“Not sure greed is the root cause on this one,” he shared. “Could just be that a system that encourages visual sharing unintentionally creates a prestige economy that is detrimental to the vulnerable.”

It’s a complicated conversation, but as our lives become even more ‘extremely online’ and the age of those joining these social media apps continues to drop (in March it was revealed that Facebook was developing an Instagram service for kids), it is an essential one.

We wanted to hear directly from some teenagers who live in Aotearoa for their thoughts on some of the issues raised in the report. We asked five teens from different backgrounds, ranging in age from 12 to 18, about their own complex relationships with social media - and their answers are eye-opening.

* Names have been changed

Editor's note: On October 5, former Facebook employee Frances Haugen spoke to 60 Minutes and revealed that she was the whistleblower who leaked the above report. Watch her interview here.

Are there specific things that you see on there that make you feel bad about yourself?

Penny, 18: For me personally, seeing celebrities or influencers such as models tend to affect me negatively. Although they have every right to post photos of themselves where they are beautiful and confident, it is still difficult as a teenage girl to be constantly consuming this type of media.

Kate, 15: Typically posts from models or fitness influencers with features or bodies that I don't have, and where all of the comments are praising these aspects of them that are essentially unattainable.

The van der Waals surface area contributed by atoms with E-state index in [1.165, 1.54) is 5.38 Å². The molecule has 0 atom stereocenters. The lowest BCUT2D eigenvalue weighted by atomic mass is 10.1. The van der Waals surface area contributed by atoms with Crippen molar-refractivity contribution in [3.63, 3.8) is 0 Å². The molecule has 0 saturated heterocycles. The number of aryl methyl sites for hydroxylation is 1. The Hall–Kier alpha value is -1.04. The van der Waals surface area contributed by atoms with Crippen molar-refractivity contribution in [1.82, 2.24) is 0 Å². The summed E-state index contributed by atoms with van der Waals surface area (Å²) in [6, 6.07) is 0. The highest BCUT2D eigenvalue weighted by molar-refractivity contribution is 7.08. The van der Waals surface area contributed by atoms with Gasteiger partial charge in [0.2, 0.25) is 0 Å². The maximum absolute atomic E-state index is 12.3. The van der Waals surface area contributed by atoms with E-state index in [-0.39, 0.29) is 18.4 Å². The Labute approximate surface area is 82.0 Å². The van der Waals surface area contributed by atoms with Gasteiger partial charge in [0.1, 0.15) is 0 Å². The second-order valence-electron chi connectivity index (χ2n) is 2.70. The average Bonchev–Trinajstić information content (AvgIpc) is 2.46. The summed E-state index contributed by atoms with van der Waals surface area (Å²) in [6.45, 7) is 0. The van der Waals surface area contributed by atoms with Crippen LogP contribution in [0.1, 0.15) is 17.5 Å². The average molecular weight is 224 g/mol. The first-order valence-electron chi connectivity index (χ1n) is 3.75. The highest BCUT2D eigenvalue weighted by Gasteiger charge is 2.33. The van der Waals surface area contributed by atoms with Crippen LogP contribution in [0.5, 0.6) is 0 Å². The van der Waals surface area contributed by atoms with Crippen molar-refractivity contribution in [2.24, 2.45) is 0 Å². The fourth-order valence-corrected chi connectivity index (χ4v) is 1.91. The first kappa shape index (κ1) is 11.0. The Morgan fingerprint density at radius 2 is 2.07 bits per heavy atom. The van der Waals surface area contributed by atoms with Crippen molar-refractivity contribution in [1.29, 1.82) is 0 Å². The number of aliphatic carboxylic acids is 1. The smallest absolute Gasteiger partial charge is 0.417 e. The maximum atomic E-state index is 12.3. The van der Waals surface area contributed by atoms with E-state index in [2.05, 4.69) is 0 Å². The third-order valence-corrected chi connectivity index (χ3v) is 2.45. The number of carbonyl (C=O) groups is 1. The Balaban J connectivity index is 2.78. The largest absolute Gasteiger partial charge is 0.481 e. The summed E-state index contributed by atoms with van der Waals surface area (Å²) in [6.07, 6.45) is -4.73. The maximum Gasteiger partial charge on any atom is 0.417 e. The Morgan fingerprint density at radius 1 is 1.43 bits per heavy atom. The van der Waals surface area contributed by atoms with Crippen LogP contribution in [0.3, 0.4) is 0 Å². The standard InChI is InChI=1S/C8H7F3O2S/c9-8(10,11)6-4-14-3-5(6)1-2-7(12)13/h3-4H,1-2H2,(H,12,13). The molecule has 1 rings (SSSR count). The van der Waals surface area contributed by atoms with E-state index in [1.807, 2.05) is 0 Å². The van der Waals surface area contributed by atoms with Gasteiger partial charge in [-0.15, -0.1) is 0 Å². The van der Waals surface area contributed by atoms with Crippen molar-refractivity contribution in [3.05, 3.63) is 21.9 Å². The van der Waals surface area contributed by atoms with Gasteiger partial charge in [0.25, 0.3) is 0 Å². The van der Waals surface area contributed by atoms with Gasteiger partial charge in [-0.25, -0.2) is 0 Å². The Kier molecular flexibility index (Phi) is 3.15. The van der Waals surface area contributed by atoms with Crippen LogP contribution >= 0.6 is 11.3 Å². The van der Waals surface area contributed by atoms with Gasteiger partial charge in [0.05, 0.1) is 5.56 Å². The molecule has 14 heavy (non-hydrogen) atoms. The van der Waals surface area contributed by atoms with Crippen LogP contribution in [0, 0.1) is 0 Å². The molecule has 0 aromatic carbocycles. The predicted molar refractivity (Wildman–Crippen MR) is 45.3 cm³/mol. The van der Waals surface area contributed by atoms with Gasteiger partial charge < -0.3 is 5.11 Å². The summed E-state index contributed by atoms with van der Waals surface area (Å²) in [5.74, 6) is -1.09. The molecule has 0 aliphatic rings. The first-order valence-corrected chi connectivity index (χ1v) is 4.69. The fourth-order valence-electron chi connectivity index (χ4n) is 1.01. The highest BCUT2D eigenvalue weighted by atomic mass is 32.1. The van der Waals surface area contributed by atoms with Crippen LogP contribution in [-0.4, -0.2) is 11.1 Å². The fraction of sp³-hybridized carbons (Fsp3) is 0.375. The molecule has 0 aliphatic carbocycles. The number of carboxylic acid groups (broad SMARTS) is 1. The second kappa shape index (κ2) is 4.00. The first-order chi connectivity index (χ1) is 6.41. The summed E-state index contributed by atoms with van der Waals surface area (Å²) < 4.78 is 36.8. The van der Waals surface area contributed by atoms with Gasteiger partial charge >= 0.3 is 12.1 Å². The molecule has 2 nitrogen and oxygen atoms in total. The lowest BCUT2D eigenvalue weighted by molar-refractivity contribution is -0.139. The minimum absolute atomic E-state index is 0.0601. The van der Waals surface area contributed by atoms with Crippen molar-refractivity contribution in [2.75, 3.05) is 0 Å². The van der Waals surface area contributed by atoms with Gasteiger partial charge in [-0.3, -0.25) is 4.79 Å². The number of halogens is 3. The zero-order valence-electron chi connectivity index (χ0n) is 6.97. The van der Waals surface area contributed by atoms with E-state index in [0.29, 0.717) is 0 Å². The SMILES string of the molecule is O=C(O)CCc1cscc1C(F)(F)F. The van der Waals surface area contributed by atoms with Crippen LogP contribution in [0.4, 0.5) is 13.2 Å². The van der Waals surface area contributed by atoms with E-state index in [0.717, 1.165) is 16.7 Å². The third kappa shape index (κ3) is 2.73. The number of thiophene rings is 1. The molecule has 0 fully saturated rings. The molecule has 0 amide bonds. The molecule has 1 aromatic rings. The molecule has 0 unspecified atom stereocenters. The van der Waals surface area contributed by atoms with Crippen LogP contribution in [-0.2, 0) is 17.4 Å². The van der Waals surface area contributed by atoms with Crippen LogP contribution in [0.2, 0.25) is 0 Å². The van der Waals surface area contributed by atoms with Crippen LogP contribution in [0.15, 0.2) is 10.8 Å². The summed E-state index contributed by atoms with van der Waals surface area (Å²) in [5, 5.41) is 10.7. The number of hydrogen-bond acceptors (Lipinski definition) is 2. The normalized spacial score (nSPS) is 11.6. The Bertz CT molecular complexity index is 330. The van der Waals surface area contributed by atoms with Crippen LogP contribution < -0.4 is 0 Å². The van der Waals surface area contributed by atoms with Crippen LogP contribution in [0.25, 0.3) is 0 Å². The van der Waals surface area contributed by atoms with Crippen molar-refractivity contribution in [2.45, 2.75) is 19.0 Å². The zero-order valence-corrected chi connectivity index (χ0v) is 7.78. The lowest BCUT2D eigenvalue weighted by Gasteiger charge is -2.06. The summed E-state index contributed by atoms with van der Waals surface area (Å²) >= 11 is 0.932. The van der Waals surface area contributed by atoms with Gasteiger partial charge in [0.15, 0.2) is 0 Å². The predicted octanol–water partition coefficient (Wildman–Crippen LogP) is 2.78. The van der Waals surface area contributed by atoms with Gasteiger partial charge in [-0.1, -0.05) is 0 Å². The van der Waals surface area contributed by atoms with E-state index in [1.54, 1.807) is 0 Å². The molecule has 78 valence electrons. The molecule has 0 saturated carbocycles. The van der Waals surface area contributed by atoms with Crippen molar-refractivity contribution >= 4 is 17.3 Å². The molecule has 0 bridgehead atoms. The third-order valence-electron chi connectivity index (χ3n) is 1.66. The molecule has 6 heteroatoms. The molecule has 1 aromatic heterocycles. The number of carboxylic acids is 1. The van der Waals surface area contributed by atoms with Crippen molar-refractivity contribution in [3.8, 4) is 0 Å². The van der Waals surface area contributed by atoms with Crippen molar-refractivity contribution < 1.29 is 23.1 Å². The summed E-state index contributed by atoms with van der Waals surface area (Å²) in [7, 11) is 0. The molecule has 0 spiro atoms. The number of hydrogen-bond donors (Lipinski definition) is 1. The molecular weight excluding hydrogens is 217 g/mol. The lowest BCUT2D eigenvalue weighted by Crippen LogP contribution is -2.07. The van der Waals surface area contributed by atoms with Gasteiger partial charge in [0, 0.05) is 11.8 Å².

Olivia, 15: You do come across some things that don't make you feel so great. For example, a lot of things on my explore page are about dieting and calorie counting for food swaps to lose weight. This doesn't make you feel especially great because it makes you think whether you should be doing those things even if you have never thought about it before. 

Alice, 12: Seeing other people that fit the current beauty standards (small waists, big boobs) and then feeling like you don't fit into that and you are not good enough or you're not enough. 

Lauren, 18: Conventionally attractive girls. Everyone has insecurities, so I feel rather mean pointing out girls who just happen to fit the beauty standard (i.e. slim, hourglass figure, long legs, smooth skin, etc.), but they do make me feel worse about myself. Even pics as innocent as OOTD’s make me feel bad because ‘those clothes would never sit on my body like that’. I only follow influencers with features that I have so they don’t make me feel as bad as others do. 

Do you talk about this with your friends at all and come up with strategies together? (ie not using filters or editing programs, agreeing not to comment on appearances, unfollowing people/influencers who make you feel bad)